Calcium bentonite clays, i.e., clay in which the principal exchangeable cation is a calcium ion, are also referred to as sub-bentonites, calcium montomorillonites or calcium smectites. Generally, these are hydrated aluminosilicate crystalline minerals. Usually, magnesium proxies for some of the aluminum in the crystals of the clay. Iron content varies with clays from different deposits.

For many years, selected bentonite source clays have been treated on a commercial scale with acids to leach aluminum from the structure. The acid leaching has been practiced to produce bleaching earths, cracking catalysts and reactive pigments for carbonless copying paper, among other commercial applications. See for example, patents and publications cited in U.S. Pat. Nos. 5,008,226 and 5,008,227.

The starting clays which are used to produce known forms of acid leached bentonites typically contain approximately 20% alumina (based on the dry weight). The aluminum in bentonites are in octahedral and tetrahedral bonding structures. Acid dosages of about 40-50 gm of 96% H.sub.2 SO.sub.4 /100 gm clay are typically used. Alkaline earth and alkali metals are removed. The clays are usually leached to a residual aluminum content in the range of about 10-15 wt. %. The extent of leaching varies inter alia with the intended use of the leached clay. However, in general practice, both octahedral and tetrahedral aluminum remain in the solid residue which, when studied by XRD, exhibits lines characteristic of the clay crystals. The acid treated clay is invariably washed to remove soluble salts and entrained acid. While sulfuric acid is usually the acid of choice, other acids such as phosphoric and citric acids have been proposed.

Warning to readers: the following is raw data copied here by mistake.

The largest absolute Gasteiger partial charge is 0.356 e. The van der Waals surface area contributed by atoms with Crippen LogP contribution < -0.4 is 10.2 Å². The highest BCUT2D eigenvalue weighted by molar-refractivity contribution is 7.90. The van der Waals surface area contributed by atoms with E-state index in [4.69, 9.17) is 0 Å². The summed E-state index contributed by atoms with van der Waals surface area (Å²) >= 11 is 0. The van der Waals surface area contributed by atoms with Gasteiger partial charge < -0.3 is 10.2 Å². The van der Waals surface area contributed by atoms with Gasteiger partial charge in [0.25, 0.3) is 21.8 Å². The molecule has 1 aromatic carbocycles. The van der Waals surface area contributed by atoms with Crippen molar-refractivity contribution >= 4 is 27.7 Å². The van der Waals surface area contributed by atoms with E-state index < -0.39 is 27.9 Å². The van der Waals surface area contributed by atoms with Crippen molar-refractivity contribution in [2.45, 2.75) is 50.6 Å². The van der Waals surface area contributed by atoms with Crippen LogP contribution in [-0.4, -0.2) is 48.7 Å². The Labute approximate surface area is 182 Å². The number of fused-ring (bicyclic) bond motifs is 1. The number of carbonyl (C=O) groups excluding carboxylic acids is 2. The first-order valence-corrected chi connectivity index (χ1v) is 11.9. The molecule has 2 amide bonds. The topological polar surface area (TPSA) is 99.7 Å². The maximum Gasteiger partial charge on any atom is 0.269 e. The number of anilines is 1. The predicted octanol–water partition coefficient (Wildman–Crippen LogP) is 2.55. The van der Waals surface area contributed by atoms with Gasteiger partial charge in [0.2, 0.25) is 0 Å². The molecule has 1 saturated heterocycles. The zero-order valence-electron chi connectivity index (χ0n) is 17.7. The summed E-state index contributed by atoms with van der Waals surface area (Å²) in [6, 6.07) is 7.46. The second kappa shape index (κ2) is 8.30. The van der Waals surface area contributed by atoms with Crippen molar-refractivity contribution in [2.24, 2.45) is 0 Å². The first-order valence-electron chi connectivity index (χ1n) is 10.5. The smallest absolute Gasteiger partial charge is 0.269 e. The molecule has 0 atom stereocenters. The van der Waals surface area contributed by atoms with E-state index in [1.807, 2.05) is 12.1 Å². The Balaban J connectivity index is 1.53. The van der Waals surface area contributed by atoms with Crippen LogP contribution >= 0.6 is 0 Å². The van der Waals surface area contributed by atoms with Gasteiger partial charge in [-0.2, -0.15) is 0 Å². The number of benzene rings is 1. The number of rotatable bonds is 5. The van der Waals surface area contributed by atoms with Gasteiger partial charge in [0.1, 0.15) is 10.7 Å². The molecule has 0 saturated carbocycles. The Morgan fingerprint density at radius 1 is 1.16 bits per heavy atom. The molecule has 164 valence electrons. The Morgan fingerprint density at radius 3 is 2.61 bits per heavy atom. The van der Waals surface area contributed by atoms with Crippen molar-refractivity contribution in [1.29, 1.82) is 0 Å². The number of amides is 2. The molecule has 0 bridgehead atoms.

It is known that repeated sulfuric acid leaches, resulting in extractions in excess of those used in the typical commercial prior art practice, can produce siliceous residues with essentially no aluminum. The porosity (surface area and pore volume) can be severely destroyed by such practice. This may explain why exhaustive leaching to remove virtually all aluminum has not been practiced commercially.

Acid-activated bentonites have been used as reactive pigments for several decades for paper products, in particular for use as a porous pigment in carbonless copy paper manufacture. The acid-leached bentonite was used with normally colorless leuco dyes to develop colored images. In the case of U.S. Pat. No. 4,405,371, Sugahara et al., proposed to use a relatively highly leached bentonite. The bentonite was leached by H.sub.2 SO.sub.4 or HCl to such degree that SiO.sub.2 content was about 82-96.5 wt %, preferably 85-95 wt %. The acid-leached bentonite was characterized by its loss of X-ray crystallinity, regardless of its aluminum content or structure. However, it was noted that the acid-leached bentonite had a relatively low BET surface area, about 180 m.sup.2 /g.

The use of acid-activated bentonite as petroleum cracking catalysts was proposed in the 1930s. The mild acid-leaching, usually using H.sub.2 SO.sub.4 or HCl, generated porosity and acidity which were required for the catalysis. After the acid-leaching, part of the clay crystallinity was maintained, and most aluminum still remained in the structure, about 10-15 wt. % expressed as Al.sub.2 O.sub.3. It was found that the catalytic activity was reduced after more aluminum was removed.

The following references are nonlimiting examples of references that relate to the preparation of acid-leached bentonites and to their use in catalytic cracking applications: